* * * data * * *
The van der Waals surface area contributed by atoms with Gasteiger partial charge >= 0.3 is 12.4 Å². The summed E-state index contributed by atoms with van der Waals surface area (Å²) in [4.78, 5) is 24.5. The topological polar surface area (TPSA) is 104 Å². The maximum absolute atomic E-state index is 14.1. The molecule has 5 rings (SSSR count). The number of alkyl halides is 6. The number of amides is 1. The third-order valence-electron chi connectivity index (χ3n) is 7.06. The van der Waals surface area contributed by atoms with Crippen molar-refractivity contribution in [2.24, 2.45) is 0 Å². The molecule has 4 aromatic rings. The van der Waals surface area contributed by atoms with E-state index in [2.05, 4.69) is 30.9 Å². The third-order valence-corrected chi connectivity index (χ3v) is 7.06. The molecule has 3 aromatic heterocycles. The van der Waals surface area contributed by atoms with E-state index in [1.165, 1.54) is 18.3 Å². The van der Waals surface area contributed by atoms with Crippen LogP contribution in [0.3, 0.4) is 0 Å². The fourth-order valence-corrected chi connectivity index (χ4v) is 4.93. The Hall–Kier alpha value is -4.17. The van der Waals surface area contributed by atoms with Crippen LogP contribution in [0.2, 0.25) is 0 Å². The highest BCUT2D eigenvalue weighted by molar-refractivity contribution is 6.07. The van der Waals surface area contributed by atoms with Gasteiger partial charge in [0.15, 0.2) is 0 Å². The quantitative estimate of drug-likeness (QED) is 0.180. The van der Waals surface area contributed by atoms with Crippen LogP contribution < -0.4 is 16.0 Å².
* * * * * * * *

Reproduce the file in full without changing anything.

The van der Waals surface area contributed by atoms with Gasteiger partial charge >= 0.3 is 12.4 Å². The summed E-state index contributed by atoms with van der Waals surface area (Å²) in [4.78, 5) is 24.5. The topological polar surface area (TPSA) is 104 Å². The maximum absolute atomic E-state index is 14.1. The molecule has 5 rings (SSSR count). The number of alkyl halides is 6. The number of amides is 1. The third-order valence-electron chi connectivity index (χ3n) is 7.06. The van der Waals surface area contributed by atoms with Crippen molar-refractivity contribution in [2.24, 2.45) is 0 Å². The molecule has 4 aromatic rings. The van der Waals surface area contributed by atoms with E-state index in [2.05, 4.69) is 30.9 Å². The third-order valence-corrected chi connectivity index (χ3v) is 7.06. The molecule has 3 aromatic heterocycles. The van der Waals surface area contributed by atoms with E-state index in [1.165, 1.54) is 18.3 Å². The van der Waals surface area contributed by atoms with Crippen LogP contribution in [0.3, 0.4) is 0 Å². The fourth-order valence-corrected chi connectivity index (χ4v) is 4.93. The Hall–Kier alpha value is -4.17. The van der Waals surface area contributed by atoms with Crippen LogP contribution in [0.2, 0.25) is 0 Å². The highest BCUT2D eigenvalue weighted by molar-refractivity contribution is 6.07. The van der Waals surface area contributed by atoms with Gasteiger partial charge in [0.15, 0.2) is 0 Å². The quantitative estimate of drug-likeness (QED) is 0.180. The van der Waals surface area contributed by atoms with Crippen LogP contribution < -0.4 is 16.0 Å².